The former settlement of the Lubiąż Abbey received town charter in 1242. The town walls of Jawor began to be erected in the third quarter of the 13th century, probably on the initiative of duke Bolko I. It were built and modernized in the 14th century, probably due to the increasing rank of the town, since 1303 the capital of the Duchy of Jawor. Already in 1292, Bolko ordered the repair of existing sections of the walls and the paving of the Jawor market.
In 1427 and 1429, the Hussites destroyed the neighborhood of Jawor, but did not try to capture the town and the castle. In the years 1510-1536 due to the development of firearms, the fortifications were modernized, adding a second, outer ring of walls. The most endangered places were reinforced with low towers from which firearms could be fired.
During the Thirty Years’ War, the castle and the town were occupied by the Swedes, and in 1648 both were burned while being recapture by Austrians. From that moment, fortifications fell into ruin from which they were never fully raised. In the nineteenth century they were mostly dismantled. In the years 1902 – 1904, the collapsed part of the preserved bastion was rebuilt and, at the request of the municipal authorities, a government subsidy was granted for further renovation works.
In the 14th and 15th centuries, Jawor was surrounded by a single line of a defensive wall with a shape similar to an oval. The western side was additionally protected by the Nysa Szalona River and the castle, connected with the town fortifications. The town’s defense system was strengthened by the church of St. Martin with a high tower, located in the north-eastern corner of the town. Four gates led to the Jawor: Bolkowska, Legnicka, Złotoryjska and Strzegomska, overlooking four sides of the world.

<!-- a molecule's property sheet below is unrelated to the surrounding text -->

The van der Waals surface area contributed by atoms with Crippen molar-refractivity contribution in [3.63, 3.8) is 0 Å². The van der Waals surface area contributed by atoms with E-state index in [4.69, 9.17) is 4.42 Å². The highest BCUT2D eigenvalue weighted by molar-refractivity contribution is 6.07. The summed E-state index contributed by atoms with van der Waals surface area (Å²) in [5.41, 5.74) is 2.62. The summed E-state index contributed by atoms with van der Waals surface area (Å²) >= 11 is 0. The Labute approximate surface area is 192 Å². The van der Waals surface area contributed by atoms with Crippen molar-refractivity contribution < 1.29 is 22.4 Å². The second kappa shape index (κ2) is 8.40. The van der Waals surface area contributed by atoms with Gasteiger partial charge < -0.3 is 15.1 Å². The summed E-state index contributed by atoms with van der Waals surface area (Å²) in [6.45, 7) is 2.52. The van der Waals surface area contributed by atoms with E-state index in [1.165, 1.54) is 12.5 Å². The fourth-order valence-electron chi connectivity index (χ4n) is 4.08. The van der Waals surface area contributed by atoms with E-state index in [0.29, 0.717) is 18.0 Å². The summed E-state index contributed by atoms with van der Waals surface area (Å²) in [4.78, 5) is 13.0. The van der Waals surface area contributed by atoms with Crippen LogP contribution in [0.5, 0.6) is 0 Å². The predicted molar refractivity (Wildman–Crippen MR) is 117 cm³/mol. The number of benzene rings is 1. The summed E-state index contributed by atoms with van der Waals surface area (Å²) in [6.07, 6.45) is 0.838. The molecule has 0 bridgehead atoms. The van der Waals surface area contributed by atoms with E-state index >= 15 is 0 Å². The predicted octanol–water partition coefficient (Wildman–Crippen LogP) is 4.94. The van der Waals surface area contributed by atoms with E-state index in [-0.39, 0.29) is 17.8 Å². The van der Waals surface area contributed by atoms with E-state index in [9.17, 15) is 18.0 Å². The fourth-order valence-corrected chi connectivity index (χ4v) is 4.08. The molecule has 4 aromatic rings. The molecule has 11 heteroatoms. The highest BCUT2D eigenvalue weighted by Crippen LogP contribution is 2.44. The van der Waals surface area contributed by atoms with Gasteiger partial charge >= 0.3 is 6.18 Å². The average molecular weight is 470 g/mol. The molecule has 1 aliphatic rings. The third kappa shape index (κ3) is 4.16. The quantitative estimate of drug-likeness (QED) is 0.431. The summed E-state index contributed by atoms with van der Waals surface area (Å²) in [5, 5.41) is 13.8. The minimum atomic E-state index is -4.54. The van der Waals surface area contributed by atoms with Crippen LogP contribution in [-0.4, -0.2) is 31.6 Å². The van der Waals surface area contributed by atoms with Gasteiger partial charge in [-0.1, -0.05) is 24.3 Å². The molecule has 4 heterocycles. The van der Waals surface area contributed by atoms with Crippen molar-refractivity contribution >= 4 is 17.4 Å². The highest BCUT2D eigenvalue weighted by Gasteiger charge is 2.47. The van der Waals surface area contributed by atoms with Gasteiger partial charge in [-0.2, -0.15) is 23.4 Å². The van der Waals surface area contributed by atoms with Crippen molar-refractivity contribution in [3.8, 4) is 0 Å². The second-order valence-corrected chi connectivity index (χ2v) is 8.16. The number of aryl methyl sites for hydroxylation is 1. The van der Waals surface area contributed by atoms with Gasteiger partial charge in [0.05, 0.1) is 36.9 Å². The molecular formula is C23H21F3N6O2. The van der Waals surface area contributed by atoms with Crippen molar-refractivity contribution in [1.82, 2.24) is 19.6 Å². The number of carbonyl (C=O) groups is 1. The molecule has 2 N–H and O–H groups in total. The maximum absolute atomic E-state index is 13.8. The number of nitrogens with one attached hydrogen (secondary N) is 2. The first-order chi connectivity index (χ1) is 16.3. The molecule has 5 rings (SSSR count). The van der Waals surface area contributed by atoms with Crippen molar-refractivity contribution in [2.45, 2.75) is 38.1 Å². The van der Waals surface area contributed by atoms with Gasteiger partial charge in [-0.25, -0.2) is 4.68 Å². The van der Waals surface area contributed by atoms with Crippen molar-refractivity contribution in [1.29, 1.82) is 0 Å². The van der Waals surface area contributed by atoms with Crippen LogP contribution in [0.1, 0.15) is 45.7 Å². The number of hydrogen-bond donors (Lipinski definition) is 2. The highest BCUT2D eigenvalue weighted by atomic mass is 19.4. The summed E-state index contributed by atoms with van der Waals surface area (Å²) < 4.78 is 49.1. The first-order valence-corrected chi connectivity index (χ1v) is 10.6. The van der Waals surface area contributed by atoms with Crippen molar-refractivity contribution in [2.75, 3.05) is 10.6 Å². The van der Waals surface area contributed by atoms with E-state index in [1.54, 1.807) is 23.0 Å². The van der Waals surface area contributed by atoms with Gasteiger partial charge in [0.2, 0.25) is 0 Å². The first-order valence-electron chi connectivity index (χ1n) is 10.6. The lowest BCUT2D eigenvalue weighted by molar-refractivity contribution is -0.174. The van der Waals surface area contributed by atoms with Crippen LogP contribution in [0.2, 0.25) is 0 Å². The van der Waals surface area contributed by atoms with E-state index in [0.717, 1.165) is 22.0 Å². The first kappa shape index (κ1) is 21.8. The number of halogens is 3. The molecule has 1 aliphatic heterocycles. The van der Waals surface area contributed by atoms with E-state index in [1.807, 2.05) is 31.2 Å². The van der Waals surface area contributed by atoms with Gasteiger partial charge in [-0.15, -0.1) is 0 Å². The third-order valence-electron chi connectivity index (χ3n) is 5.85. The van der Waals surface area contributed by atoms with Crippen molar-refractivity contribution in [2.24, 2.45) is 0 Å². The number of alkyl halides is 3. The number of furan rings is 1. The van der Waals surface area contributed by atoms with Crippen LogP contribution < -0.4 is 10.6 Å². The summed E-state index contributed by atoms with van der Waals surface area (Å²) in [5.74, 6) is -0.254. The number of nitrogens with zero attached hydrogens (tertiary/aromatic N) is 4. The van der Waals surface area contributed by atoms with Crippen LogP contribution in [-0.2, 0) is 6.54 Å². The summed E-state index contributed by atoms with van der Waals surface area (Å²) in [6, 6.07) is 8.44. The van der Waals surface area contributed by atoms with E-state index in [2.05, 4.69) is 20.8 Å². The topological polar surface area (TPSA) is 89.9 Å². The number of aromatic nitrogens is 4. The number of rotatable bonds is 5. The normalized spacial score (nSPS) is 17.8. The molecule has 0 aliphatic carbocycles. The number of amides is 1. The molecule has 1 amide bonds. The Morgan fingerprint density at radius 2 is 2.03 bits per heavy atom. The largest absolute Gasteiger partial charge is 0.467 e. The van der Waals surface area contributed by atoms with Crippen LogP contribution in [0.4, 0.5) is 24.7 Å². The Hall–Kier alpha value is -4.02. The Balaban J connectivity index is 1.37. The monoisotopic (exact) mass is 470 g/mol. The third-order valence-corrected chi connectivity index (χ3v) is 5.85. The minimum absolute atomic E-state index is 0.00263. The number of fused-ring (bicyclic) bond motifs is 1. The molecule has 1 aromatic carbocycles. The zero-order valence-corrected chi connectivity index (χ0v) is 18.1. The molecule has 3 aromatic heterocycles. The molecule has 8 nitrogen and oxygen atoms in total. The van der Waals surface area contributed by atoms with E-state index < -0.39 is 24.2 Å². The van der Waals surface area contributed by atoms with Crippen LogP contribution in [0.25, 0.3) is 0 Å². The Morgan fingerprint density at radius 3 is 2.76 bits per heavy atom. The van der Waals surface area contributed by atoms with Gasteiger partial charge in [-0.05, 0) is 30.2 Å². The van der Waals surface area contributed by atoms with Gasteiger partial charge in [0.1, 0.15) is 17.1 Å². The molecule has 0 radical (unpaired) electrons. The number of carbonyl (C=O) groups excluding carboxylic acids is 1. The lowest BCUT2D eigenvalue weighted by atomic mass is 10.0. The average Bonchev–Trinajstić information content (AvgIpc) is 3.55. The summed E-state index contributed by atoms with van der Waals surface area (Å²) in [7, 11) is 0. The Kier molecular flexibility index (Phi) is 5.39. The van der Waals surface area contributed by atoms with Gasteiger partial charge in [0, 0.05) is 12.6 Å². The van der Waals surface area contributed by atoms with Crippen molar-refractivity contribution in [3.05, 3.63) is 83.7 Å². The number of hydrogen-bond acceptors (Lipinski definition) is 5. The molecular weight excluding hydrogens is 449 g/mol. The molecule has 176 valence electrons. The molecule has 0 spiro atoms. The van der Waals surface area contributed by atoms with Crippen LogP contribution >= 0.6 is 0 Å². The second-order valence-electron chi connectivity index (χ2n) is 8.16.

Next to the Strzegomska Gate, a Strzegom Tower was situated within the defensive wall. It was built on a square plan, the top passing into an octagonal part. Above there was a terrace that served as the main defensive post and brick helmet. The tower is about 25 meters high, and the thickness of its stone walls is almost 2 meters. Its lowest part was available only through a hole in the vault. Between the prison cell in the lower, square part and a terrace at the top, there were two more storeys. The lower was an utility and storage room, the upper one housed the residential part, called the watchtower. The tower was accessible from the outside only on the level of the second floor through a ladder or a wooden platform.
In the years 1510-1538, as part of the modernization of Jawor’s defense system, a second ring of the lower, outer wall was erected, reinforced with unevenly spaced semicircular low towers and three elongated bastions connecting both rings of fortifications. Outside the outer wall, a ditch was dug and an earth ramparts were built. In the space between the two lines of the walls, i.e. zwinger, there was still a thirteenth century moat and an earth rampart. At the beginning of the sixteenth century, the spaces between the battlements were also walled up, leaving narrow shooting holes for hand fire weapons. The town gates were than preceded by long necks connected with the outer perimeter of the walls.
Only few fragments have survived from the medieval fortifications, including the Strzegom Tower from the 14th century (rebuilt in the 15th century), which was originally a part of the Strzegom Gate and a 16th century work called Angel Bastion. Strzegom Tower is located at the junction of Staszica and Staromiejska Streets, where it is obscured from two sides by modern urban buildings. Near the church of St. Martin, you can see a short section of the full-height defensive wall, along with a battlement, while behind the Bernardine monastery, a fragment of the wall with a rebuilt tower and the outline of the former moat.
Przyłęcki M., Miejskie fortyfikacje średniowieczne na Dolnym Śląsku. Ochrona, konserwacja i ekspozycja 1850 – 1980, Warszawa 1987.
Przyłęcki M., Mury obronne miast Dolnego Śląska, Wrocław 1970.
Rybotycki J., Jawor, pradzieje i średniowiecze, Wrocław 2015.